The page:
Every domain name active on the Internet has an authoritative set of DNS servers. DNS servers store and share the IP addresses assigned to your Internet connected web properties or devices. Your domain registrar is the conduit that tells the world which DNS servers are authoritative for your domain name. DNS servers tell visitors where to find your services, such as your website and your email servers. If your domain registrar has incorrect DNS servers listed for your domain, your visitors will not be able to find your website.
Someone affiliated with your organization, such as an employee, your hosting provider, or a consultant is responsible for managing your domain’s DNS records. Every bank and credit union should know who this responsible party is at all times. In disaster scenarios where a website, email server, or similar Internet connected service needs to be replaced, the person or company that manages your DNS will be who you contact to get these new services online or restored. In some cases, such as a DDoS attack, you may need to quickly update DNS settings to help fend off the attack. It’s best to know before an attack occurs who you need to contact for this critical component of your web technology.
A WhoIs lookup will typically reveal the authoritative DNS servers for a domain. Look toward the bottom of the results and you’ll see reference to Name Server or DNS Server, with a corresponding fully qualified domain name for two or more servers. These are the authoritative DNS servers for the domain you looked up. Make sure you know who manages these servers and document it in your disaster recovery plan.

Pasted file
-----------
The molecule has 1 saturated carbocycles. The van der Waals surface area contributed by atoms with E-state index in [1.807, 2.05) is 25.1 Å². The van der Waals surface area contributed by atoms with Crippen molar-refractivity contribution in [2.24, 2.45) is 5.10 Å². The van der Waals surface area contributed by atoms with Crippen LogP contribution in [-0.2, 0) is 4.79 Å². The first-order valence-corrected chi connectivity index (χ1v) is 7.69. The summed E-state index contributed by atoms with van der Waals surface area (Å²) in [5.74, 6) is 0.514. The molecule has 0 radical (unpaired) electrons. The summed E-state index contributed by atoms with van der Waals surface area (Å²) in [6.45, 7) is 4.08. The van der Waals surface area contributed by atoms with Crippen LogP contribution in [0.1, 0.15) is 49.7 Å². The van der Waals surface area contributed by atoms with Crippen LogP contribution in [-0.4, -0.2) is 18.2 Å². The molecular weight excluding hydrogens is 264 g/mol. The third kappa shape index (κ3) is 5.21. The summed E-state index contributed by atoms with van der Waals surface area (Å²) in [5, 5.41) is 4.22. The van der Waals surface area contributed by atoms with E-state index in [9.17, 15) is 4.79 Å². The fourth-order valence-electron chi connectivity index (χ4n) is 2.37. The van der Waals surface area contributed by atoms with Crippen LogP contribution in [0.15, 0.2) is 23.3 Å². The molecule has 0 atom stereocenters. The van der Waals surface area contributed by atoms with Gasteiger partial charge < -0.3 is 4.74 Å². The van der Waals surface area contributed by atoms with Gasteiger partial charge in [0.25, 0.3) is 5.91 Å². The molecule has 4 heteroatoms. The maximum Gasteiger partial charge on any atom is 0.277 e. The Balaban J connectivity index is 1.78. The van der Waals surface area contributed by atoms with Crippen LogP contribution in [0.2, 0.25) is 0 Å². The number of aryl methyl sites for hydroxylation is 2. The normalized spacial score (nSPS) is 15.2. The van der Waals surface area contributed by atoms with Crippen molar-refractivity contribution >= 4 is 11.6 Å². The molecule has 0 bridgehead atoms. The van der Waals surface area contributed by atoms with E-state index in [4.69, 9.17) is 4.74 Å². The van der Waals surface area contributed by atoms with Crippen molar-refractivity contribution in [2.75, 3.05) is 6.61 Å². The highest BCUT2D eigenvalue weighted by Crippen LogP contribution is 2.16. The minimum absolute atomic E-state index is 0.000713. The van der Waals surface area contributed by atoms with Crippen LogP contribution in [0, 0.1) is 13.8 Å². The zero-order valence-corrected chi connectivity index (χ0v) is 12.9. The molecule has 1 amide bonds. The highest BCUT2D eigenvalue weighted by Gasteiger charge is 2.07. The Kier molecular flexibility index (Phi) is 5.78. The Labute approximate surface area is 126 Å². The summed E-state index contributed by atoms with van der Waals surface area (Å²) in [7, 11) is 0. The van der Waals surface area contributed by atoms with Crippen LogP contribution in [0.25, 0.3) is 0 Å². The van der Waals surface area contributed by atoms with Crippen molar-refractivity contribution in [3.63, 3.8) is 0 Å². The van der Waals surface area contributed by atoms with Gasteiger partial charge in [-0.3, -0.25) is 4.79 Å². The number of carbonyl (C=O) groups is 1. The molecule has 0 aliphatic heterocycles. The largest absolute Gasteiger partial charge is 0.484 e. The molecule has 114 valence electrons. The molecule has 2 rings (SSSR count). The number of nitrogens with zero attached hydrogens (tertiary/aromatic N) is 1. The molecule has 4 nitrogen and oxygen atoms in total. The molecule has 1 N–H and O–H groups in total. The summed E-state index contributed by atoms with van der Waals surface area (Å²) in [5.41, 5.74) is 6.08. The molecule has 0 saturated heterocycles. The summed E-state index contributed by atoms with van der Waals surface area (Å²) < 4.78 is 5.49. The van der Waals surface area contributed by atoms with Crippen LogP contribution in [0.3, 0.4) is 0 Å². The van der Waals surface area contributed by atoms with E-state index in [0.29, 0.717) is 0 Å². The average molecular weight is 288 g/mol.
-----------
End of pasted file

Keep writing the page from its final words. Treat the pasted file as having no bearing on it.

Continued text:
Generally DNS isn’t something the CEO or other non-technical employees of the bank or credit union should manage, but key executives should always know who to contact for DNS changes.
SSL is the standard for securing communications between website and visitors’ devices. SSL certificates are issued by issuing authorities, such as Comodo, Symantec, and many other entities. SSL certificates are issued for a finite period of time, typically ranging from one to five years. When a certificate expires, web browsers will present a glaring warning to visitors when they attempt to visit your website in an SSL protected session. To prevent these embarrassing warnings, the person responsible for managing the website at a bank or credit union should know when the SSL certificate for its website expires.
To find the expiration date of any website’s SSL certificate, simply visit the website over an SSL (i.e., HTTPS://) connection and then click the lock icon in the address bar to view the certificate details. Depending on the operating system and browser, the name and method of finding the data will be different, but somewhere within the certificate details will be dates showing the certificate start and expiration, or validity period.
SSL certificate validity check
If you’re not sure who to turn to get help, get in touch with us. We’ll gladly help you make sure that you’re in control of the assets that are important to your organization. We’re easy to talk to and we really enjoy helping other people succeed.
Other Recent Blog PostsTop 5 Most Popular CMS for Credit Union WebsitesTop 10 Essential Website Features Every Bank and Credit Union Should Have in 2020WordPress Is Now Safe for Bank and Credit Union Websites
Find this useful?
Want to receive our monthly tip to make your website easier to use and safer? No spam, just good advice. Signup!